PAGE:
• Single engine operations are authentic. You will not be able to sustain a climb rate unless flying in the proper configuration, and you will have to plan ahead your "moves" in case of an engine failure, exactly as it is done with the real DC-3. Actually, you will have to plan ahead every piloting "move", even with two engines running, exactly as it is done with the real DC-3...
  • Lots of effort was made to make the aircraft landing gears to "feel" as it should be when interacting with the ground, and it will bounce realistically on rough terrain operations and will demonstrate a realistic touchdown behavior and ground handling qualities.
  • It is a blast to fly!

No comments:

Post a Comment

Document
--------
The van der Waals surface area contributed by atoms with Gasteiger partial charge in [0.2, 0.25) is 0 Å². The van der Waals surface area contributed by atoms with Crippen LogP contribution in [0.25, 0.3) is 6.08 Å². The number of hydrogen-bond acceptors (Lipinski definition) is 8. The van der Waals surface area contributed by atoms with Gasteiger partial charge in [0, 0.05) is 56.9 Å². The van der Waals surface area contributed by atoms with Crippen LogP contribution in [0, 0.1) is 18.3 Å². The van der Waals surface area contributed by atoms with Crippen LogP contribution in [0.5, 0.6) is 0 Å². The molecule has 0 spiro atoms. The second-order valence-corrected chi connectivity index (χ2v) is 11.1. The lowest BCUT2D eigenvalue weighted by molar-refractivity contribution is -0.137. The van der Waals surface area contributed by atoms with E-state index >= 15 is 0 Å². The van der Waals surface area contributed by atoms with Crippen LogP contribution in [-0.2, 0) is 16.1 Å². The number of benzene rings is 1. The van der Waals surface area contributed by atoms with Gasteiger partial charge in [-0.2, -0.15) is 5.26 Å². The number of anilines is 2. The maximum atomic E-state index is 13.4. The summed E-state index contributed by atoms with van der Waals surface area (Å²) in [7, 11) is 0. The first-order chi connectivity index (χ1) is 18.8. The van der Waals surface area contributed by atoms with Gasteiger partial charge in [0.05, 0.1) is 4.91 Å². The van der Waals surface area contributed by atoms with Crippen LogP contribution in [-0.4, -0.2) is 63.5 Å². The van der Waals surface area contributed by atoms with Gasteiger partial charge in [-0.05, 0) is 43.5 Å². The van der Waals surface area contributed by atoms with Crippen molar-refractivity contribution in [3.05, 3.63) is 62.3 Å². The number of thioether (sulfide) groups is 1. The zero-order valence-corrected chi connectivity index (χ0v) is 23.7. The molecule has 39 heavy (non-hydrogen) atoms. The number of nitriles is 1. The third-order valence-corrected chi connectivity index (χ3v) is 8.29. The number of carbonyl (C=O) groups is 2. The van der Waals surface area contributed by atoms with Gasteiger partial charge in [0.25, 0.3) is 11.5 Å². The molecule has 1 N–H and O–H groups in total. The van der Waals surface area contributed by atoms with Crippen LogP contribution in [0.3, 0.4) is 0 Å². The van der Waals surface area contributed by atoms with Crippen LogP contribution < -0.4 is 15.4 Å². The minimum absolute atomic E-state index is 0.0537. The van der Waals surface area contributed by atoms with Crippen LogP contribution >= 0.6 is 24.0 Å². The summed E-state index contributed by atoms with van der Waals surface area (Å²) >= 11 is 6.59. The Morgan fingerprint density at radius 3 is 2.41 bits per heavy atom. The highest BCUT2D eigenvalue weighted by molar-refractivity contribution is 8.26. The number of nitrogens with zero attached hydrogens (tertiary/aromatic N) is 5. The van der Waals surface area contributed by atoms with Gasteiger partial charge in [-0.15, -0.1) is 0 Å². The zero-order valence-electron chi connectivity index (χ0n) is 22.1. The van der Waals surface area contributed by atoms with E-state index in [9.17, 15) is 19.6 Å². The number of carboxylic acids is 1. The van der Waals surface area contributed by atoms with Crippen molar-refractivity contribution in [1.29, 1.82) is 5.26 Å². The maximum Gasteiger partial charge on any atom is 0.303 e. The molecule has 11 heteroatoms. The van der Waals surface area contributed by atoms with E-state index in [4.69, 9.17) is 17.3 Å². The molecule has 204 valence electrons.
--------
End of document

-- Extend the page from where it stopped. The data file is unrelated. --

X-Plane Prototype VSKYLABS Experimental Delta wing Microlight Ultralight Home built VSKYLABS 'Scratch Built RC Legends' project Canards Light aircraft Navy Stealth Supersonic Afterburner Aircraft carrier Ducted fan F-19 Stealth Fighter HUD Turbojet AGM-65 C-5 CIA F-18 Hornet F404 Laser guided Pulse jet Reconnaissance SR-71 3D cokpit AIM-120 AMRAAM AOA Air racing Aircraft performance Autopilot Bush plane Buzz bomb C-47 Canard Counter rotating Dog fight Electric F-117A Ferry fuel tank Fixed landing gears G load General Electric J-85. Turbojet Giant scale Glider High Alpha Holy smoke Interception Italeri Jet Leading edge flaps Lockheed constellation Mach 2 Maneuver Model kit Nitro Plastic models RC RC gliders RC models Radio controlled Ram jet Reciprocating engine Research Rocket SU-33. F-22 Scratch built Simulation Skunk works Testors Trike Turbine V-1 Valveless pulse jet XB-70 YF-12A aircraft AMP-100 Aerodynamic heating Aeropro Aerotrek Alaska Alternair Andre Tucart Angle of attack Autogyro Barnaby Wainfan Bensen B-8 Bird of prey Boeing Bristol Siddeley Viper 9 Buggy Cockpit Comet Concorde Corner speed DH.88 Dutch roll Eurofox External fuel tank F-16XL FMS FMX-4 Facetmobile Fighter Flex wing Flight envelope Float plane Fly by wire GPS Gee Bee Gee Bee R3 General Aviation Goblin Golden age Green Griffon 1500 Griffon 2 Griffon II Grumman Gyrocopter HP 115 Handley Page. Research Hang glider High altitude High performance Highly detailed IAI Interceptor Israeli air force J-79 Jetpack Kfir Kfir TC2 Knife edge LSA Landing gears Lifting body Lightning Lockheed Low aspect ratio MFD Mach 3 McDonnell Douglass McDonnell XF-85 Mirage 5 Mirage III Missile Model AP-57 Motorized NDB Nasa X-25A Navigation Nord Griffon P-38 Parasite Pre rotate Private transportation PulseJet propulsion for Ultralight aircraft RC airstrip Racing Republic Rotax 503 Rotax 912 Rotor wing SLSA SNECMA Atar STOL Sailplane Single engine Sky rocket Slender wing Spoilers Stato Reacteur Stealth fighter Stratosphere TCAS The 'FireFlash' Plausibility Report Thunderwarrior Trans Atlantic Tumbling Turbofan USAF VOR VSKYLABS Martin Marietta X-24A VSKYLABS NASA'S M2-F1 VSKYLABS Northrop M2-F2 VSKYLABS RC F40&Countach VSKYLABS Reviews VSKYLABS UL-104 J/R WW2 Warhead Weapon bays Weight shifting Westinghouse J34-WE-7 Williams FJ44-4 Wooden aircraft XF-103 XF5F XJ-67-W-1 a-12 balloon wheels brushless cruise daedalus 88 de Havilland flight path guidance personal powered projectile recharge rocket belt stall subsonic surface to air tail dragger tail wheel utility vertical stabilizer